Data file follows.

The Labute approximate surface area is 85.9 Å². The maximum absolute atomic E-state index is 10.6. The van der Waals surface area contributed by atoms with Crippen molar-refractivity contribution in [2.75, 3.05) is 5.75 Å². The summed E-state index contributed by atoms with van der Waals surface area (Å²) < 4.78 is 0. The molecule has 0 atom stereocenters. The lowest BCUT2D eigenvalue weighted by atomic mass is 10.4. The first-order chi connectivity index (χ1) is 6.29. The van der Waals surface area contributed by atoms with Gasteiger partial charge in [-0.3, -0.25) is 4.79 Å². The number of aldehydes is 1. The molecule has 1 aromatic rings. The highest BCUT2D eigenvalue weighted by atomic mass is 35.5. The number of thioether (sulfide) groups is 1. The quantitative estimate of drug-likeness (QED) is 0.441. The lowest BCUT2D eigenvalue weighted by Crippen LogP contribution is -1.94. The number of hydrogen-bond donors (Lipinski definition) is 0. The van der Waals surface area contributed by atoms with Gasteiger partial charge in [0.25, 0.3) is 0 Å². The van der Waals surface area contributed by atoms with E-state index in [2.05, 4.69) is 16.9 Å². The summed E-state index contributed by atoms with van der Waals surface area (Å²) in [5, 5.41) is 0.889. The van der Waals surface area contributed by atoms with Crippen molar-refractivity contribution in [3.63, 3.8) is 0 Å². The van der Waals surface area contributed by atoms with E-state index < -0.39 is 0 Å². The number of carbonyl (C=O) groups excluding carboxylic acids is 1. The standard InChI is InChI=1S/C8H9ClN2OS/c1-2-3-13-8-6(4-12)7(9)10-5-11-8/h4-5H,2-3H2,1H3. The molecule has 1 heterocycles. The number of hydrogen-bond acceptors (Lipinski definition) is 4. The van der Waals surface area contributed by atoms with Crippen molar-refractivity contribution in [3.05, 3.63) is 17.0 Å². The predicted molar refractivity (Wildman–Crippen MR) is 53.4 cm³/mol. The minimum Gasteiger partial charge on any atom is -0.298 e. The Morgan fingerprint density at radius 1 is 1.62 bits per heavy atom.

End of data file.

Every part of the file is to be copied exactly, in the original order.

The Labute approximate surface area is 85.9 Å². The maximum absolute atomic E-state index is 10.6. The van der Waals surface area contributed by atoms with Crippen molar-refractivity contribution in [2.75, 3.05) is 5.75 Å². The summed E-state index contributed by atoms with van der Waals surface area (Å²) < 4.78 is 0. The molecule has 0 atom stereocenters. The lowest BCUT2D eigenvalue weighted by atomic mass is 10.4. The first-order chi connectivity index (χ1) is 6.29. The van der Waals surface area contributed by atoms with Gasteiger partial charge in [-0.3, -0.25) is 4.79 Å². The number of aldehydes is 1. The molecule has 1 aromatic rings. The highest BCUT2D eigenvalue weighted by atomic mass is 35.5. The number of thioether (sulfide) groups is 1. The quantitative estimate of drug-likeness (QED) is 0.441. The lowest BCUT2D eigenvalue weighted by Crippen LogP contribution is -1.94. The number of hydrogen-bond donors (Lipinski definition) is 0. The van der Waals surface area contributed by atoms with Gasteiger partial charge in [0.25, 0.3) is 0 Å². The van der Waals surface area contributed by atoms with E-state index in [2.05, 4.69) is 16.9 Å². The summed E-state index contributed by atoms with van der Waals surface area (Å²) in [5, 5.41) is 0.889. The van der Waals surface area contributed by atoms with Crippen molar-refractivity contribution in [3.63, 3.8) is 0 Å². The van der Waals surface area contributed by atoms with E-state index < -0.39 is 0 Å². The number of carbonyl (C=O) groups excluding carboxylic acids is 1. The standard InChI is InChI=1S/C8H9ClN2OS/c1-2-3-13-8-6(4-12)7(9)10-5-11-8/h4-5H,2-3H2,1H3. The molecule has 1 heterocycles. The number of hydrogen-bond acceptors (Lipinski definition) is 4. The van der Waals surface area contributed by atoms with Crippen molar-refractivity contribution in [3.05, 3.63) is 17.0 Å². The predicted molar refractivity (Wildman–Crippen MR) is 53.4 cm³/mol. The minimum Gasteiger partial charge on any atom is -0.298 e. The Morgan fingerprint density at radius 1 is 1.62 bits per heavy atom.